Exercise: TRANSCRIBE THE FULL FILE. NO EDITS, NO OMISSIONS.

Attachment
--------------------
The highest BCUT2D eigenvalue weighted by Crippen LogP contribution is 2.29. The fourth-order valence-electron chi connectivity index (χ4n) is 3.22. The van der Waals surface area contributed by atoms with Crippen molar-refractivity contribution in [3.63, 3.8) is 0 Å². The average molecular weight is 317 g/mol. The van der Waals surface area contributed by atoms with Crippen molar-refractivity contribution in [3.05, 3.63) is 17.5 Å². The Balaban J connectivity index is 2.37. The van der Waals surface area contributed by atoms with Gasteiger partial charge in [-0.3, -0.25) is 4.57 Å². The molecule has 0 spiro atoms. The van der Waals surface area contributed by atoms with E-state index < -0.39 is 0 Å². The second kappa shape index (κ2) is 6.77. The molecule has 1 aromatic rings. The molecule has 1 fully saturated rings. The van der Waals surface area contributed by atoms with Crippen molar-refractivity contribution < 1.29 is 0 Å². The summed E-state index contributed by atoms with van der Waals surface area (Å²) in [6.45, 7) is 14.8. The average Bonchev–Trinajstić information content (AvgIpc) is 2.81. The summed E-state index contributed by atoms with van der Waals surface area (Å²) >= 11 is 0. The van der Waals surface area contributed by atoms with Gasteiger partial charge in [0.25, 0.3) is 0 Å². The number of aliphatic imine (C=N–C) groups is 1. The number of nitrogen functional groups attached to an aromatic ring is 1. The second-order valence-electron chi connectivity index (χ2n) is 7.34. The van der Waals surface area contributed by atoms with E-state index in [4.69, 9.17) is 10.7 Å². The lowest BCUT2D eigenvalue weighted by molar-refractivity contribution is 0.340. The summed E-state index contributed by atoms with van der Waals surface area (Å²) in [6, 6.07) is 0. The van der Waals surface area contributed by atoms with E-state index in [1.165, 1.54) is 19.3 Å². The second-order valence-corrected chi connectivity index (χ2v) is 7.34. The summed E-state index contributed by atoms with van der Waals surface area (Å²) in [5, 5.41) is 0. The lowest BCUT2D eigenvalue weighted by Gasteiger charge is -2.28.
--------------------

The highest BCUT2D eigenvalue weighted by Crippen LogP contribution is 2.29. The fourth-order valence-electron chi connectivity index (χ4n) is 3.22. The van der Waals surface area contributed by atoms with Crippen molar-refractivity contribution in [3.63, 3.8) is 0 Å². The average molecular weight is 317 g/mol. The van der Waals surface area contributed by atoms with Crippen molar-refractivity contribution in [3.05, 3.63) is 17.5 Å². The Balaban J connectivity index is 2.37. The van der Waals surface area contributed by atoms with Gasteiger partial charge in [-0.3, -0.25) is 4.57 Å². The molecule has 0 spiro atoms. The van der Waals surface area contributed by atoms with E-state index < -0.39 is 0 Å². The second kappa shape index (κ2) is 6.77. The molecule has 1 aromatic rings. The molecule has 1 fully saturated rings. The van der Waals surface area contributed by atoms with Crippen molar-refractivity contribution < 1.29 is 0 Å². The summed E-state index contributed by atoms with van der Waals surface area (Å²) in [6.45, 7) is 14.8. The average Bonchev–Trinajstić information content (AvgIpc) is 2.81. The summed E-state index contributed by atoms with van der Waals surface area (Å²) >= 11 is 0. The van der Waals surface area contributed by atoms with Gasteiger partial charge in [0.25, 0.3) is 0 Å². The number of aliphatic imine (C=N–C) groups is 1. The number of nitrogen functional groups attached to an aromatic ring is 1. The second-order valence-electron chi connectivity index (χ2n) is 7.34. The van der Waals surface area contributed by atoms with E-state index in [4.69, 9.17) is 10.7 Å². The lowest BCUT2D eigenvalue weighted by molar-refractivity contribution is 0.340. The summed E-state index contributed by atoms with van der Waals surface area (Å²) in [6, 6.07) is 0. The van der Waals surface area contributed by atoms with E-state index in [1.165, 1.54) is 19.3 Å². The second-order valence-corrected chi connectivity index (χ2v) is 7.34. The summed E-state index contributed by atoms with van der Waals surface area (Å²) in [5, 5.41) is 0. The lowest BCUT2D eigenvalue weighted by Gasteiger charge is -2.28.